The Four Pages: Ensuring Sermon Unity

The first thing the preacher needs to do, according to Wilson, is, on Monday, to ensure that the sermon is unified. The mnemonic device for this is the sentence The Tiny Dog Now Is Mine, although I suppose any sentence whose words begin with those letters (TTDNIM) will do.

On Monday, then, the preacher's task is 'to identify: one text from the Bible [on which] to preach; one theme sentence arising from that text; one doctrine arising out of that theme sentence; one need in the congregation that the doctrine or theme sentence addresses; one image to be wed to the theme sentence; and one mission. [words in bold in the original; pp. 35-6]'

Let's look at this in more detail.


The Four Pages: Making Movies

I'm looking forward to next Sunday, the fifth of December, for I will have the opportunity to preach the sermon at my church that day; it has been a while since I last preached.

During the course of my theological studies, I learned a method of sermon composition called the 'four pages', set out in a book called The Four Pages of the Sermon (published in 1999 by Abingdon Press) by Paul Scott Wilson, who teaches preaching at Emmanuel College, one of the affiliates of the Toronto School of Theology.

I have found this method to be most useful in the writing and evaluation of my own sermons, in that I find I am more likely to say something worthwhile (this is not always immediately evident) and I find that when I receive feedback about my sermon, it is more likely to reflect what I actually said.


November Update

Having recently completed my marginal commentary of On the Beach, I should say that I am still waiting for the other two recommended books from the library. One may be available as early as next week; the next probably won't be until sometime December.

I've already noted that I will be changing when I request recommendations to take waiting for books to become available into account.

In the meantime, I will probably dig up some other book to read and comment upon.

'Sorry I couldn't get down to the beach'

If there is a lesson to Nevil Shute's On the Beach, at least, of the copy we have at home, it is the cliché, 'don't judge a book by its cover'. Because the copy I am reading from is dreadful to behold: a garish orange publication by Pan Books, with a naval man clutching a desperate woman (both drawn in that awful late sixties realist style) and, on the back, the whole story compressed into an unfeeling paragraph just to sell it.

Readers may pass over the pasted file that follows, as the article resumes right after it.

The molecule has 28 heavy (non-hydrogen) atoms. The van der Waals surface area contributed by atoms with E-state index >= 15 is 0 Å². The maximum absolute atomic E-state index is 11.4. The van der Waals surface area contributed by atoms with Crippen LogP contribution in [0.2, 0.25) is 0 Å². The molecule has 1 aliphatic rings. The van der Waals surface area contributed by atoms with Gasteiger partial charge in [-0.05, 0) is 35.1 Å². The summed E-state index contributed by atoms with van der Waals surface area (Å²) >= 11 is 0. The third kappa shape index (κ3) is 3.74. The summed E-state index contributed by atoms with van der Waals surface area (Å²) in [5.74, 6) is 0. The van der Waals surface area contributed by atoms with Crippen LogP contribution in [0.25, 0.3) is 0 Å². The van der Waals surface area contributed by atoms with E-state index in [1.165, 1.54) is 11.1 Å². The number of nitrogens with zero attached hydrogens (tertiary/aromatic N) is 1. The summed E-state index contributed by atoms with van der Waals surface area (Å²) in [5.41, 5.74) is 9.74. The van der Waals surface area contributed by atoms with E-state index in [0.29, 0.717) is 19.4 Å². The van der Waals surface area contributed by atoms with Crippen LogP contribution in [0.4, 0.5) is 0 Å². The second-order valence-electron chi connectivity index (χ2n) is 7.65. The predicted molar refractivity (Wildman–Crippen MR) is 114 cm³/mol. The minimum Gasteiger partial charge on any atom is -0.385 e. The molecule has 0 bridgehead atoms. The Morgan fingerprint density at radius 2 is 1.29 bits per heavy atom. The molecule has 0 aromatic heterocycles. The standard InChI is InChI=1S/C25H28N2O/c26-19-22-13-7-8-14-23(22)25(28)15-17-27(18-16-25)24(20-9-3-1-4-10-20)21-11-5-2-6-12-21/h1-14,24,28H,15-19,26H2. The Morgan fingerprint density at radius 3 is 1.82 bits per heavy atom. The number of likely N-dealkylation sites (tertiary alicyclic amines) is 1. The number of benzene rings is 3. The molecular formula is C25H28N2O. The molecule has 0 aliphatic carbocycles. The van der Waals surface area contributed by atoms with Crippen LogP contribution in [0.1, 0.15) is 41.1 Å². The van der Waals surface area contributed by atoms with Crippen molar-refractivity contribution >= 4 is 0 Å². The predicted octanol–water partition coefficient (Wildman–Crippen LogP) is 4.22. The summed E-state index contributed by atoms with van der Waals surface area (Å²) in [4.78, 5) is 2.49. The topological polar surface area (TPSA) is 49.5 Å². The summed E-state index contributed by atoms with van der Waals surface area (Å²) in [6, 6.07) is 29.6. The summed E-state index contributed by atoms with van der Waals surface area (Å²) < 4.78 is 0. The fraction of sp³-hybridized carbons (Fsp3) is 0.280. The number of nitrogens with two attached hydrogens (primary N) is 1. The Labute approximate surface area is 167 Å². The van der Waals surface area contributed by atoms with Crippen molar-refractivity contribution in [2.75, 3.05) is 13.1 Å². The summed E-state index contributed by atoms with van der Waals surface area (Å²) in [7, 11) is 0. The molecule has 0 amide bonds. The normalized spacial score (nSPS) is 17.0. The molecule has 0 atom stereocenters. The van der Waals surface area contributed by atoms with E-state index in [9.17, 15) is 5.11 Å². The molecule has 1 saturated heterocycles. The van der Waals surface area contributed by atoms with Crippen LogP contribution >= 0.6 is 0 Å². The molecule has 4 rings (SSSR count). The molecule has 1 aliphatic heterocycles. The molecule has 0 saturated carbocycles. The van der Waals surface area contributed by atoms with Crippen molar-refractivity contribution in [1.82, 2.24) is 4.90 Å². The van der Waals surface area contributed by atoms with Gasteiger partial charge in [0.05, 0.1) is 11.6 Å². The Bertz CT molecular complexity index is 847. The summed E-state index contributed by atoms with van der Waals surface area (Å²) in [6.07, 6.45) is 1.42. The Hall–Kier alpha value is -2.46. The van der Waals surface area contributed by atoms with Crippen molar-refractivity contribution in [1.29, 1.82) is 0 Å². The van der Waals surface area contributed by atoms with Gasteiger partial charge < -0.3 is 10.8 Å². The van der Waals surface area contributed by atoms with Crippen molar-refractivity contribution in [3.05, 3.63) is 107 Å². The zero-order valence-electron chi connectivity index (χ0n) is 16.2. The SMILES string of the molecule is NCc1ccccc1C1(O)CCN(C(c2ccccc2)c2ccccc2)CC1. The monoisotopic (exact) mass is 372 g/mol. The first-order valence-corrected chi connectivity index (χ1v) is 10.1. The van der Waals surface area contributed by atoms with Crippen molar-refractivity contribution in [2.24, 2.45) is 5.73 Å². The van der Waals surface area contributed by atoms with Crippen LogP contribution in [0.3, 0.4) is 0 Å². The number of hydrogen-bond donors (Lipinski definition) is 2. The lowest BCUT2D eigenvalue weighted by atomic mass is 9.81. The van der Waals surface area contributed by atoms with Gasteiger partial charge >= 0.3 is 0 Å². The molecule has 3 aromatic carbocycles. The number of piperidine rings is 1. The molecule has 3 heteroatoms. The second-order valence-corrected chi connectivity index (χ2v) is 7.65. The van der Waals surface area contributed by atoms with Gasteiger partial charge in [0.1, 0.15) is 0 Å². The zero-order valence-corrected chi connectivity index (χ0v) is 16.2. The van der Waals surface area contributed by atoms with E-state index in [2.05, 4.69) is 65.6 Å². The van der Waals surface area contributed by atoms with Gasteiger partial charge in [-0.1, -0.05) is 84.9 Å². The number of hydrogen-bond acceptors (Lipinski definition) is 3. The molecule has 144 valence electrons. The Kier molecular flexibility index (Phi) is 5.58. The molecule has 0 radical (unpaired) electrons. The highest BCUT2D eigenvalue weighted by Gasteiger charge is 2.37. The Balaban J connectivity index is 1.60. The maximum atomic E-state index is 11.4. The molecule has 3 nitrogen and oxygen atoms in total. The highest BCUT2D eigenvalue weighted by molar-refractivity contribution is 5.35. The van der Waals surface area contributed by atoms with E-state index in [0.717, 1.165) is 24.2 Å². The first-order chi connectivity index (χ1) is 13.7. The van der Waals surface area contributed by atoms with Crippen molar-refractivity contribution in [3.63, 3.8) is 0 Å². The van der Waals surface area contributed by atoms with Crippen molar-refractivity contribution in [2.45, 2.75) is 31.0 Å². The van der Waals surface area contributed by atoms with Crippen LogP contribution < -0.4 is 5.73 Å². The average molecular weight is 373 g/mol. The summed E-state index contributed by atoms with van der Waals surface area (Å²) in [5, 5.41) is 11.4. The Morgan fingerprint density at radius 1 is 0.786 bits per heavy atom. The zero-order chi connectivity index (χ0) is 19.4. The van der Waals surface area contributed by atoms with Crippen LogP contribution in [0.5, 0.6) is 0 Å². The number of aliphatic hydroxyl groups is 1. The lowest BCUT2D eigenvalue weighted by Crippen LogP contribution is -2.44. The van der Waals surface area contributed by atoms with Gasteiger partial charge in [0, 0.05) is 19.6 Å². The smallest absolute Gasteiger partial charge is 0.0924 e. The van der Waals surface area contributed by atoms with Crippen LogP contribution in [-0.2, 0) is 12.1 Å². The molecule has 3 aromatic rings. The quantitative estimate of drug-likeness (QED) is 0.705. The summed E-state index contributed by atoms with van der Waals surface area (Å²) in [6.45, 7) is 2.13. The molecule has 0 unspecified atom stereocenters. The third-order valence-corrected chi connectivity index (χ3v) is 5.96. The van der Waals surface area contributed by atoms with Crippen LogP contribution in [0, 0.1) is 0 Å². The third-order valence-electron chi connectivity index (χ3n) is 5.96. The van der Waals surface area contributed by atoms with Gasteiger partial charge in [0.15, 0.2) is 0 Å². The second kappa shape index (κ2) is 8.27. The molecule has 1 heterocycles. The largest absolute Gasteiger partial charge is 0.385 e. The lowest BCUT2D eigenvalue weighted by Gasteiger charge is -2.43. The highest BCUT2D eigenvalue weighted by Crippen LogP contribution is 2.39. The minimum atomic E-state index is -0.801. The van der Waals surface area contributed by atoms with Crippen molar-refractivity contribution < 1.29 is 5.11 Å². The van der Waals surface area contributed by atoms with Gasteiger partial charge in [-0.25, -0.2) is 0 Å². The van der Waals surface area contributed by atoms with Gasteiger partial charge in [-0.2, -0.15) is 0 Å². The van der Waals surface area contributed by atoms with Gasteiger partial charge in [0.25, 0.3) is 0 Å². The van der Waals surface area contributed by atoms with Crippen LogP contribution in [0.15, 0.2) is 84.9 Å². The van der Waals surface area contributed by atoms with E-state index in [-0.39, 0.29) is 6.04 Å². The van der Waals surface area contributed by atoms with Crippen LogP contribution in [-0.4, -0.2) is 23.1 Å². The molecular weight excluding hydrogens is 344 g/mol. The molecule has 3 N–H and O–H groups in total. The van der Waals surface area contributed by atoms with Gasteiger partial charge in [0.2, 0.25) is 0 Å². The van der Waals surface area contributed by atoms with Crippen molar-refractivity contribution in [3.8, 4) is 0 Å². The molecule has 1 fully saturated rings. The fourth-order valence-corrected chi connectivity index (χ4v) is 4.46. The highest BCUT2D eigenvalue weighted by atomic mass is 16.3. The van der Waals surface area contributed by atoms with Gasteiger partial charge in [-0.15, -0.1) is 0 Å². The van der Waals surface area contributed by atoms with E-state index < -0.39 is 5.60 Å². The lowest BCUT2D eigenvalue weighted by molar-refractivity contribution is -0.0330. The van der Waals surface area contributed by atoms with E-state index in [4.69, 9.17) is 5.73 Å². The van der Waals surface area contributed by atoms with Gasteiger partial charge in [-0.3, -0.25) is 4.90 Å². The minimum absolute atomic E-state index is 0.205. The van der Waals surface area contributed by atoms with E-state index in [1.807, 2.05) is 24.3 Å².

The original book was published in 1957, so the events it portrays would have been, for its first readers, speculative fiction about the future, for it occurs sometime in the early sixties. The Pan Books edition I have (from which page citations are taken), was first published in 1966 and had reached a fourth printing in 1969, indicative of the book's popularity at the time.


On The Letter

Time for some marginal commentary on The Letter, a novel by Richard Paul Evans.

Unlike my posts thus far on the Harry Potter books, which have been, in essence, attempts at literary criticism, I will be sticking mostly to citing passages from this book and commenting upon them - which is what most marginal commentary in fact is.

References to page numbers are from the 1997 hardcover publication by Simon & Schuster.


Changing Reader Recommendations

You'll have to wait a bit for my marginal commentary on some the books recommended by readers for November. This is because the wait for two of the recommended books at the Ottawa Public Library is long, and I may have to wait until next month to get my hands on one or both of them.

Because I anticipate this sort of thing is likely to happen frequently (that is, that I will be waiting to get my hands on recommended books because no copies are available at one or another library), I will be changing when I take suggestions for books to read and write about.